Picture of green yarn and the title "The Woolery: Your Fiber Arts Supplier Since 1981!"
Find these books and other spinning recourses at the Woolery, one of my favorite spinning suppliers!

9 thoughts on “The 5 Books that Taught Me How to Spin Yarn

  1. Virginia Glenn

    I found that “The Alden Amos Big Book of Handspinning: Being A Compendium of Information, Advice, and Opinions On the Noble Art & Craft” was super helpful. It’s an easy read and every time I pick it up I find something helpful.n He has a great way of making confusing concepts easy to understand.
    PS – I’ve learned so much from your blog and videos. Thanks – Virginia

    1. JillianEve

      Thank you so much Virginia! I love the Alden Amos Big Book of Handspinning too. There is so much information there including a really deep understanding of the math of spinning. Plus Amos’ snark makes it really entertaining to read!

      1. Virginia Glenn

        Many years ago – way before I ever thought about spinning, I went with a group of fiber friends from Tahoe (where I live) to visit Alden at his home in Jackson. I had no idea who he was or why he might be famous. All I remember was this bearded guy with a great smile and happy laugh and a carding drum the size of a garage. As I said – I had no idea what that thing did – except that it was something to do with wool and spinning. When I finally learned to spin about 3 years ago, I saw a mention of Alden Amos in a book and remembered the trip and wished I had been more conscious when I had met him.

        1. JillianEve

          He was an amazing, master craftsman! I wish I could have met him too.

  2. Laura Amidon

    A couple years ago I found three books about spinning at Goodwill. Each one cost me about $1.60 each. I have knitted for years. I saw those books and picked them up thinking “someday” I’ll learn to spin. Two of those books were your #1 and #5! I tucked them away for “someday”. Someday came in August when I purchased a huge Target bag of really nice fiber for $20! I thought it would be good to practice with. Not much later I found a steal of a deal on an Ashford Joy on marketplace and my spinning journey began! I’ve been blessed to find your videos to help me along the way too! ?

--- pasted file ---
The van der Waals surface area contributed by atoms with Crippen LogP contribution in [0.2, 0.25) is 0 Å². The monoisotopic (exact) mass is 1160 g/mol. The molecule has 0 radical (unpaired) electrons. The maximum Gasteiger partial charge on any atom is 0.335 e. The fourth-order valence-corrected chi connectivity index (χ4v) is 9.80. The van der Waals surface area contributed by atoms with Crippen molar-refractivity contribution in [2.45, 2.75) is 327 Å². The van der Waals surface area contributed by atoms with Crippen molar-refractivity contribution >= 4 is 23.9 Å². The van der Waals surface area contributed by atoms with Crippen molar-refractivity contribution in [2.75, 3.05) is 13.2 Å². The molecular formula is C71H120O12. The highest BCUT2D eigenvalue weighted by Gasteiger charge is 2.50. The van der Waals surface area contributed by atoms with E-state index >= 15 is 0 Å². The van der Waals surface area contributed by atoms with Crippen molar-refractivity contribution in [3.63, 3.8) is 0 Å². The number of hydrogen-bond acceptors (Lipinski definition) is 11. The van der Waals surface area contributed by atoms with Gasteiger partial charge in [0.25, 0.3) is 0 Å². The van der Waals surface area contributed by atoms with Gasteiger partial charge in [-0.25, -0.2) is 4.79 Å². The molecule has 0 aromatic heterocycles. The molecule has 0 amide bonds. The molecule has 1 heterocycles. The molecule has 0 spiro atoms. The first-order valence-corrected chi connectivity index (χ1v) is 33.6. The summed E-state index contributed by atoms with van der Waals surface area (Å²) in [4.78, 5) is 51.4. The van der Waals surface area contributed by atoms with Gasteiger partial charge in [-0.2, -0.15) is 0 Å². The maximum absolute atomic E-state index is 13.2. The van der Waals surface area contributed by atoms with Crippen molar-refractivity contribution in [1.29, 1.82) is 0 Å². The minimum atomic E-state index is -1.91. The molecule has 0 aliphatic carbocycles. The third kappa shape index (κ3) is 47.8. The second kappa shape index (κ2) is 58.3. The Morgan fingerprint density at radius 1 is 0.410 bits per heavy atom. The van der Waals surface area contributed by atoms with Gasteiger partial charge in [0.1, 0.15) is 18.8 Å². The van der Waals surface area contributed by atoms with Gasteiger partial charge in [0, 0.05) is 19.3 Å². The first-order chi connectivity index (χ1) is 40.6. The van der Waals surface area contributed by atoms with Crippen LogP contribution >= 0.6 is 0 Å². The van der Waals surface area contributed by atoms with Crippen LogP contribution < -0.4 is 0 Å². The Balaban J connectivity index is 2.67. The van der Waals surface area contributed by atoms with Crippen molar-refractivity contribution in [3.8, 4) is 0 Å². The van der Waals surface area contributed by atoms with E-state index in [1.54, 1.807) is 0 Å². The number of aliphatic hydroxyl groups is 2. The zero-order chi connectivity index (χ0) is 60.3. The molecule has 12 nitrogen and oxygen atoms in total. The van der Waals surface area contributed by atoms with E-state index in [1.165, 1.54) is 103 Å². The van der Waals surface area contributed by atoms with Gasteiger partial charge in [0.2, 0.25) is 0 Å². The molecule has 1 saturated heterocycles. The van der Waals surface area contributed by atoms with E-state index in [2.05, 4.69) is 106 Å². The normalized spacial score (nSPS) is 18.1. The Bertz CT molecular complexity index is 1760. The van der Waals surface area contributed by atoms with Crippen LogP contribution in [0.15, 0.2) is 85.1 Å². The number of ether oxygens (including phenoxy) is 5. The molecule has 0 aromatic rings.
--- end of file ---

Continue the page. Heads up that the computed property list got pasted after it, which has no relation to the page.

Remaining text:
1. JillianEve

      It is like your spinning journey was just meant to be! What finds!

  3. Maria Gioia Rosellini

    Hi Eve, I really, really love your video tutorials. I’m a quite expert knitter and a newbie spinner. My challenge is to spin a yarn who fit perfectly with the project I would knit.
    Thanks for making hand spinning so easy to understand!!!

  4. Jo

    Hi Jillian, I’m in the UK and I just wanted to say thank you for all your amazing videos…I don’t comment on utube so it was really nice to come to your blog and leave you a note….your videos are super helpful and really really fun to watch..i have learnt so much! Previously I had ‘tasters’ in spinning and was abit put off by super-competent spinning groups but with your videos i can learn at my own pace and rewatch as much as i need-so useful thank you!
    You also really helped me understand how a spinning wheel worked and i ended up using your stickers on the whorl and bobbin of a double band second hand spinning wheel (that came my way) to help understand the mechanics of it. Since then i have bought myself a kromski fantasia and am completely hooked on it…it is a double treadle which is exactly what i needed as I am a very left-handed, left-footed person and was really struggling to treadle smoothly with just my right foot.
    Thank you so much for the book recommendations…i will definitely hunt for those.
    Finally, quick question: for crochet is it best to spin two ‘s’ yarn and then ply them together in ‘z’? And have you ever crochet with single yarn…i remember in a video you said you can weave with single spun yarn. Apologies if you covered this in your videos already and thanks again! jo

    1. JillianEve

      Your comment made me smile! I love your excitement for spinning, it’s just wonderful and I’m so happy to help! I need to make a new video addressing the S vs Z for knitting and crochet question. It’s a general guideline but there is a lot of variation in the amount of twist, as well as techniques both in spinning and in working with the yarn so Z = crochet and S = knitting isn’t a hard and fast rule. I suggest trying it one way and if you find your yarn is splitty, loose, or drifting apart then try it the other direction and see if that helps. Happy spinning!